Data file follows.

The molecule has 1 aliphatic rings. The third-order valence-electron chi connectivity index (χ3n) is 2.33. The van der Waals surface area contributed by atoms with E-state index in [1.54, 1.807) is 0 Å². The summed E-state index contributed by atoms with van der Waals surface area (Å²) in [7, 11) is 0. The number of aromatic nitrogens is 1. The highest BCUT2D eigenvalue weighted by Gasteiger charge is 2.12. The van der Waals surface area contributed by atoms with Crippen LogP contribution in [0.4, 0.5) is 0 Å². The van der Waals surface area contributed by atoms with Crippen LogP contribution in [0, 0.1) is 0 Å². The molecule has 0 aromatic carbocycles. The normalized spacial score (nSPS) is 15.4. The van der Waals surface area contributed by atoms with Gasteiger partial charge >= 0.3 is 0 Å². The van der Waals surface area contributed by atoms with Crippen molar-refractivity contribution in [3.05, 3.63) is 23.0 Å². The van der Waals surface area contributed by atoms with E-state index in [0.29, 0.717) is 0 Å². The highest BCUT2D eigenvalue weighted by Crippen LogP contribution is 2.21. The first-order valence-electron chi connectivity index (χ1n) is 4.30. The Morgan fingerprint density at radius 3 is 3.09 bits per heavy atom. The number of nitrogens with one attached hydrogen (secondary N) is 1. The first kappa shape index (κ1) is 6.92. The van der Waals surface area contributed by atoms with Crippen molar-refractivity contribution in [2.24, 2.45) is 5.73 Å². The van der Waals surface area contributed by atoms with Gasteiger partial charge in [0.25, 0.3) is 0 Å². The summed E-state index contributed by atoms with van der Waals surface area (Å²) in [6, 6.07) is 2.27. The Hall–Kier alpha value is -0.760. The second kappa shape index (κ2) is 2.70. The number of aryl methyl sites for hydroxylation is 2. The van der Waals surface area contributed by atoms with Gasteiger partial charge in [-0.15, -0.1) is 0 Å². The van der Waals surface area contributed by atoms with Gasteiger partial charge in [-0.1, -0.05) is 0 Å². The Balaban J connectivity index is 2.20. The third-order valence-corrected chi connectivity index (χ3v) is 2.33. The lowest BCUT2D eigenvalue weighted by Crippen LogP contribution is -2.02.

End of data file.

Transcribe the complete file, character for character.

The molecule has 1 aliphatic rings. The third-order valence-electron chi connectivity index (χ3n) is 2.33. The van der Waals surface area contributed by atoms with E-state index in [1.54, 1.807) is 0 Å². The summed E-state index contributed by atoms with van der Waals surface area (Å²) in [7, 11) is 0. The number of aromatic nitrogens is 1. The highest BCUT2D eigenvalue weighted by Gasteiger charge is 2.12. The van der Waals surface area contributed by atoms with Crippen LogP contribution in [0.4, 0.5) is 0 Å². The van der Waals surface area contributed by atoms with Crippen LogP contribution in [0, 0.1) is 0 Å². The molecule has 0 aromatic carbocycles. The normalized spacial score (nSPS) is 15.4. The van der Waals surface area contributed by atoms with Gasteiger partial charge >= 0.3 is 0 Å². The van der Waals surface area contributed by atoms with Crippen molar-refractivity contribution in [3.05, 3.63) is 23.0 Å². The van der Waals surface area contributed by atoms with E-state index in [0.29, 0.717) is 0 Å². The highest BCUT2D eigenvalue weighted by Crippen LogP contribution is 2.21. The first-order valence-electron chi connectivity index (χ1n) is 4.30. The Morgan fingerprint density at radius 3 is 3.09 bits per heavy atom. The number of nitrogens with one attached hydrogen (secondary N) is 1. The first kappa shape index (κ1) is 6.92. The van der Waals surface area contributed by atoms with Crippen molar-refractivity contribution in [2.24, 2.45) is 5.73 Å². The van der Waals surface area contributed by atoms with Gasteiger partial charge in [0.25, 0.3) is 0 Å². The summed E-state index contributed by atoms with van der Waals surface area (Å²) in [6, 6.07) is 2.27. The Hall–Kier alpha value is -0.760. The second kappa shape index (κ2) is 2.70. The number of aryl methyl sites for hydroxylation is 2. The van der Waals surface area contributed by atoms with Gasteiger partial charge in [-0.15, -0.1) is 0 Å². The van der Waals surface area contributed by atoms with Gasteiger partial charge in [-0.1, -0.05) is 0 Å². The Balaban J connectivity index is 2.20. The third-order valence-corrected chi connectivity index (χ3v) is 2.33. The lowest BCUT2D eigenvalue weighted by Crippen LogP contribution is -2.02.